April 14, 2008
I received an email a few days ago from a photographer in San Francisco. He wrote:
Great food coverage. Always fun to read. Just some feedback. I think the images would have more punch with some white balancing. Both Lightroom and Aperture have amazing RAW WB control. Just a thought.
I have generally avoided tweaking photos as I figured I could spend endless time doing so, and it often takes a long time to write a blog entry anyway. Do I really want to spend three times longer just so the pictures on a “music blog” can look a little better? I mean, how much difference could it make?
So I got Aperture 2 and played around a little with it. Below are some examples of the differences a little post-processing can make, and with less than a minute per image. The images are quite small, but you can see larger versions by clicking on an image.
And after processing in Aperture. Compare the whiteness of the foam on top of the liquid, and the greater detail of the bubbles in the green.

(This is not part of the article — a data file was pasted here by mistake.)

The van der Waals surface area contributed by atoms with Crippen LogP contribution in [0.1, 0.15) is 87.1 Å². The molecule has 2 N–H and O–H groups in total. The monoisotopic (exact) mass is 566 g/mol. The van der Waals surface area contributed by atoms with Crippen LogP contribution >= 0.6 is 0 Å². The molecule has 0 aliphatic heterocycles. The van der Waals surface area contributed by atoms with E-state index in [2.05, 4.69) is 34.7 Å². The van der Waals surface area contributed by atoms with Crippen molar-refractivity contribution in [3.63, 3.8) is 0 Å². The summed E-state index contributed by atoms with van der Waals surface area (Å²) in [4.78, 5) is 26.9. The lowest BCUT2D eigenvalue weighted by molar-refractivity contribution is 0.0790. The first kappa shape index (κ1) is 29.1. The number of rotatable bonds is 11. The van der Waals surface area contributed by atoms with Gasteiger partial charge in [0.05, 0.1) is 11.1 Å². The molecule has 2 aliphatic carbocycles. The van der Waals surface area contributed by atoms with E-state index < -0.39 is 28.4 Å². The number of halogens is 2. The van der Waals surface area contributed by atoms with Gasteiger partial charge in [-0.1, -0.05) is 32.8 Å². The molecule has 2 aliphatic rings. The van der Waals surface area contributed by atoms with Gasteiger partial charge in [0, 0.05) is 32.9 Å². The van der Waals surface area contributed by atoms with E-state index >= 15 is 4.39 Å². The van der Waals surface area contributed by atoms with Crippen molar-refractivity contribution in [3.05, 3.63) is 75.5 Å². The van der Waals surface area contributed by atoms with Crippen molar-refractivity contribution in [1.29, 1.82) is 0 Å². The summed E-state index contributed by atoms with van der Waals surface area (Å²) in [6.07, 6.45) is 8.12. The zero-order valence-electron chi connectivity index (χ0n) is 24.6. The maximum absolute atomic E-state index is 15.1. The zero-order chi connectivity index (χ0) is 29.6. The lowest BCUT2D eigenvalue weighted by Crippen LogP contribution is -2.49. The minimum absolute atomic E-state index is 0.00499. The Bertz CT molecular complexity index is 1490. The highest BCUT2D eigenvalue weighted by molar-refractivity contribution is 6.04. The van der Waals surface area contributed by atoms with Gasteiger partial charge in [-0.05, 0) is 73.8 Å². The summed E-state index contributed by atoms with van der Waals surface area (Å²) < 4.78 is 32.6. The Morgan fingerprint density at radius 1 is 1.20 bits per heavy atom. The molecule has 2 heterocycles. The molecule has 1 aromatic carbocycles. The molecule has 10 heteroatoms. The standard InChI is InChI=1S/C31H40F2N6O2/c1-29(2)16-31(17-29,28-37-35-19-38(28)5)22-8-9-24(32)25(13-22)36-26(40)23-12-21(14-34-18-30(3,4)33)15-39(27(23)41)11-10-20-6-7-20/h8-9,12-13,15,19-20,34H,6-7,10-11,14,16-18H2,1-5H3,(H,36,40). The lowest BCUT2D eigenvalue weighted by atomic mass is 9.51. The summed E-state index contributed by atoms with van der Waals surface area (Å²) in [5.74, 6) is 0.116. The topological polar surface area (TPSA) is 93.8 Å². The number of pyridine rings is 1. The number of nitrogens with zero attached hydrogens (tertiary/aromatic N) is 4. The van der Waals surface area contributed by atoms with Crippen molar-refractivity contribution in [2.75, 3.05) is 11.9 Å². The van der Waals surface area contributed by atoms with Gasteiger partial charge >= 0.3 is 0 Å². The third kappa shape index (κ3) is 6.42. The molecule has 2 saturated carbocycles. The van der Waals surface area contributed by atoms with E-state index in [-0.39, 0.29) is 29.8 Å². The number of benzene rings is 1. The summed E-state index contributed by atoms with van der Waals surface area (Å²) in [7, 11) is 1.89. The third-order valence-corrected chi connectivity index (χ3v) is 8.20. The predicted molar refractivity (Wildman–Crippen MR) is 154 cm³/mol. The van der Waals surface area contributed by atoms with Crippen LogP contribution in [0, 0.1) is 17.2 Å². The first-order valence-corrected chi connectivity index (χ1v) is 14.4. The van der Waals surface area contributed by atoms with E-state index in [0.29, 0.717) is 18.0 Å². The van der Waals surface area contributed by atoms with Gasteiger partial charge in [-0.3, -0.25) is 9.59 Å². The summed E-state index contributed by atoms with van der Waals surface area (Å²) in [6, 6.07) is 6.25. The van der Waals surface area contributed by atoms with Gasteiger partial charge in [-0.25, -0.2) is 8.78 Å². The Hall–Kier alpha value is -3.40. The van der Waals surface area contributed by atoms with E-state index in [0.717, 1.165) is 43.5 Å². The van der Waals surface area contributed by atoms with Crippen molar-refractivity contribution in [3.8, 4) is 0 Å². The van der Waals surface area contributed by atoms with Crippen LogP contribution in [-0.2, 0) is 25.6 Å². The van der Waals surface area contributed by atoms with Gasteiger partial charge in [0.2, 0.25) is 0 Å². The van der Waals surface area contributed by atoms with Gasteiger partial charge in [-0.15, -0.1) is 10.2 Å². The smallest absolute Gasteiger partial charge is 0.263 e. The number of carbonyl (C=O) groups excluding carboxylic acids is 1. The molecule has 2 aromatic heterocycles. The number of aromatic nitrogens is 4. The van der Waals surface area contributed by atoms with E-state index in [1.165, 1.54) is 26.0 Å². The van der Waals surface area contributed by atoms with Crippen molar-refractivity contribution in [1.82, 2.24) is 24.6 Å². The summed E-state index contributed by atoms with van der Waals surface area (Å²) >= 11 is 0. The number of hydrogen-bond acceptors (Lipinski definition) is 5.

And after Aperture processing:
The above shots didn’t originate as RAW images. (RAW is a minimally-processed image file format. The files are several times larger than a standard JPEG, but they allow for more post-processing in software, as that processing hasn’t already been applied to the image by the camera. Whereas a JPEG from my camera is around 4 MB, a RAW file is around 13 MB.) If an image is shot RAW, you can correct a lot more errors that may have been set-in-stone during JPEG creation — things like overexposure, underexposure, etc.
Here’s one last comparison. First, an image shot RAW.
It’s a cute shot (how could it not be? It’s Loki!), and it looks okay. But with just a little automatic level adjustment in Aperture, you get this:
I always thought Photoshop was a little intimidating, but Aperture 2 is great, powerful enough for what I want to do, it’s a lot cheaper than Photoshop, and it’s pretty easy to use. Me likey.